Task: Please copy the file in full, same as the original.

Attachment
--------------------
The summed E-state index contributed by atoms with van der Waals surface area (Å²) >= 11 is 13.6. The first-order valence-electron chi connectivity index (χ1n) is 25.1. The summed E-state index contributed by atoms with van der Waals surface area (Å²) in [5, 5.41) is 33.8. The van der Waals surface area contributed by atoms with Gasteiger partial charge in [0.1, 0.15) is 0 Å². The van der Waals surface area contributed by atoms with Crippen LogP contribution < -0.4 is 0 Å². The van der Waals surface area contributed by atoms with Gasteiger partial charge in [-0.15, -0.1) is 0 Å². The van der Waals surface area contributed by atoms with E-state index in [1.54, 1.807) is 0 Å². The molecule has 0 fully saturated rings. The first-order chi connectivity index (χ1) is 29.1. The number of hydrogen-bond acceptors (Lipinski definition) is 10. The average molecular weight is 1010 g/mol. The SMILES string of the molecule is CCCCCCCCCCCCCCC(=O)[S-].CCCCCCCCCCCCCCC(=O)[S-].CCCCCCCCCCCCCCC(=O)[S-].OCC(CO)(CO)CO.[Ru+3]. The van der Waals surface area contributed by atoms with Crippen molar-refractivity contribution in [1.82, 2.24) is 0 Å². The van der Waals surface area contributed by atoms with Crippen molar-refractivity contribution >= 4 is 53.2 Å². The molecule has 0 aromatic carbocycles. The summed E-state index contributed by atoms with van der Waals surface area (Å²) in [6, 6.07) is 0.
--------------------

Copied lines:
The summed E-state index contributed by atoms with van der Waals surface area (Å²) >= 11 is 13.6. The first-order valence-electron chi connectivity index (χ1n) is 25.1. The summed E-state index contributed by atoms with van der Waals surface area (Å²) in [5, 5.41) is 33.8. The van der Waals surface area contributed by atoms with Gasteiger partial charge in [0.1, 0.15) is 0 Å². The van der Waals surface area contributed by atoms with Crippen LogP contribution < -0.4 is 0 Å². The van der Waals surface area contributed by atoms with Gasteiger partial charge in [-0.15, -0.1) is 0 Å². The van der Waals surface area contributed by atoms with E-state index in [1.54, 1.807) is 0 Å². The molecule has 0 fully saturated rings. The first-order chi connectivity index (χ1) is 29.1. The number of hydrogen-bond acceptors (Lipinski definition) is 10. The average molecular weight is 1010 g/mol. The SMILES string of the molecule is CCCCCCCCCCCCCCC(=O)[S-].CCCCCCCCCCCCCCC(=O)[S-].CCCCCCCCCCCCCCC(=O)[S-].OCC(CO)(CO)CO.[Ru+3]. The van der Waals surface area contributed by atoms with Crippen molar-refractivity contribution in [1.82, 2.24) is 0 Å². The van der Waals surface area contributed by atoms with Crippen molar-refractivity contribution >= 4 is 53.2 Å². The molecule has 0 aromatic carbocycles. The summed E-state index contributed by atoms with van der Waals surface area (Å²) in [6, 6.07) is 0.